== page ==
KATE RUTELEDGE JAFFE


LET’S THROW A PARTY

Backward, to the old house with the pear tree
where bats flit the sky like fingernail clippings
and the chimney cracked a porch-side brick.

And wallpaper bleeding daisies into dampening liners
flaked its batter to a purple mess after the rain.
When you said, “Let’s throw a party.”

We were never waspy then, there were no
family holdbacks, we made our teacakes for ourselves
and ate them whole. That night

I grew huge in the thicket. Unraveled
like a morning glory, I crept between the palings,
watched The Paella King crack land snails

into a Valencian pan, set fire to our balsawood, stir
its sunspots, and me, petal-faced, a mole rat
maybe circled by the tutored hawks yet happily

moored to that yard, that night not yet carried away
from dark to dark. When no one showed
you called those worms intestines, those fishes voles.

If I could reach you now, I would say, Wherever
were the wormholes then? And how did we not
riddle through that pocked soil?

I would say, Remember how warm
a ravine feels just before the fall, a rumble
of brambles, a turned-down creek bed?

Let us buoy in that tepid crick, that gulf
of silt. Let us make pancakes out of the absent faces
of strangers. We were never vacant.

There were eyes in every Anjou, in every horsetail
a spread of spores for later. You said a spawning salmon
wiggles, a hedgehog curls

its peached belt upward. A finger’s as good as anything.
The King prepared his soup. We cut the sandwiches
and called out, “Anyone?”
 
 
 
 
TO KNOW A DOOR

But it’s true, right? We all dream about the end of the world? How it
would feel to walk between these brittle houses stretching out our arms,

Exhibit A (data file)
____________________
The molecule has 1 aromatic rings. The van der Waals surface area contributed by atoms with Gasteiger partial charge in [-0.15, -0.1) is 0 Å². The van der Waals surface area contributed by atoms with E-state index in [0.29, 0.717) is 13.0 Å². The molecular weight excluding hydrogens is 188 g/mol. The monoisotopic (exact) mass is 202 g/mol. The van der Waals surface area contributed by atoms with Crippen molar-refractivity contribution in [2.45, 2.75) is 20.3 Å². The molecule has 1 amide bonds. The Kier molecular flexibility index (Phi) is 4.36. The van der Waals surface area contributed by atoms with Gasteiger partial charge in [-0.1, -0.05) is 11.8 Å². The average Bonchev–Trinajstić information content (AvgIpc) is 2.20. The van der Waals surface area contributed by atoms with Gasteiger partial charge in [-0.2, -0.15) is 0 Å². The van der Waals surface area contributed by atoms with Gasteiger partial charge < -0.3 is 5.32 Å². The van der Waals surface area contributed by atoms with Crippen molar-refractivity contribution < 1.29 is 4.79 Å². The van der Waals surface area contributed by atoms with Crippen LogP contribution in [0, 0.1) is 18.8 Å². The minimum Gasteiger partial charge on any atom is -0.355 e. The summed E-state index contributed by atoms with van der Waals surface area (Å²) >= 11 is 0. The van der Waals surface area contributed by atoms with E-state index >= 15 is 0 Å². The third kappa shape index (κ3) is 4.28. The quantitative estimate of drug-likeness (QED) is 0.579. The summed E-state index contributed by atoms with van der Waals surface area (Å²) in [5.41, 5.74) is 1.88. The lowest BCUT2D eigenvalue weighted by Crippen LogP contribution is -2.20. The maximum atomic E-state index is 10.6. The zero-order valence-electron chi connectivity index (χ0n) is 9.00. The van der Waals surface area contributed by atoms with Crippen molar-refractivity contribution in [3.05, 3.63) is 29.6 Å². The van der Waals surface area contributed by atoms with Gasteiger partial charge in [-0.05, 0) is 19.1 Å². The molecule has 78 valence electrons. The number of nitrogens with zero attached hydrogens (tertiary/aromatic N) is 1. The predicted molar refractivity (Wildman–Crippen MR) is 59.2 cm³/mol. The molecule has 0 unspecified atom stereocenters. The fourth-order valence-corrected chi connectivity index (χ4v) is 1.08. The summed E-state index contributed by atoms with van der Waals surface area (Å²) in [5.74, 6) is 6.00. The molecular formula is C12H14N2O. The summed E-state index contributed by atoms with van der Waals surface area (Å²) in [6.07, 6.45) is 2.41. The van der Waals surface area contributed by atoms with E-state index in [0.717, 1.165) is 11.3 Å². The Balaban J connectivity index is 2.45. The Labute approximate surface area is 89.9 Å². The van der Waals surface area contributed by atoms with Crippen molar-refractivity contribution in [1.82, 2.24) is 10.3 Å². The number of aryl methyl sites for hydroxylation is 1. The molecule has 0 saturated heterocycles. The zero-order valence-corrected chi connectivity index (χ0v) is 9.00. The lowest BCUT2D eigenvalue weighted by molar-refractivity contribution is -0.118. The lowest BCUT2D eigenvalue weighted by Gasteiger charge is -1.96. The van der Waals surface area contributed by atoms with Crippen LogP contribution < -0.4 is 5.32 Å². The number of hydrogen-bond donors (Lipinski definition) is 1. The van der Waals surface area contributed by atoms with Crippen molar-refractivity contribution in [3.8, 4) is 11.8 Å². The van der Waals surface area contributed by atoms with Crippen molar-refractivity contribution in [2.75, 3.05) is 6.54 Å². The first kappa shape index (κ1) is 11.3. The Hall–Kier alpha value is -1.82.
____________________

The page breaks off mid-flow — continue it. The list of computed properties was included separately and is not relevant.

each step a stagger across a swaying ship. Abandonment can be no
prettier to us, can fasten no truer ties to our hearts and rip them free.
And if we stopped believing? Four walls around us and the floor’s a
nothing? Then what a relief to sink.

Everyone knows everything about doors. But what about the wind-
pressed potential – a motion to the closedness of a room? A trap door in
the skin; a wiretapped glass-bottomed box? We press our fingers out,
each bone a-canting, hand-on-hand a paper plane. Our hands can hold a
sliver, a corncob, can bend around the body of an animal. Our hands
can peel their fingers back to touch wood.

Apocalypse is a big-lipped word, but at night don’t we all want to climb
inside the finger of a glove? Don’t we daydream about ponds lined with
coat hangers and plastic bags, rubble and a dog-dead roll of fish bones,
of trash kites caught in trees? And the sky’s a candy corn orange, and the
mountains bite at it with capped enamel teeth. And to the mountains, we
are barely a cluster of brown potatoes, a rip in a tree trunk somewhere.
Our travel quiet like heat through a vent.



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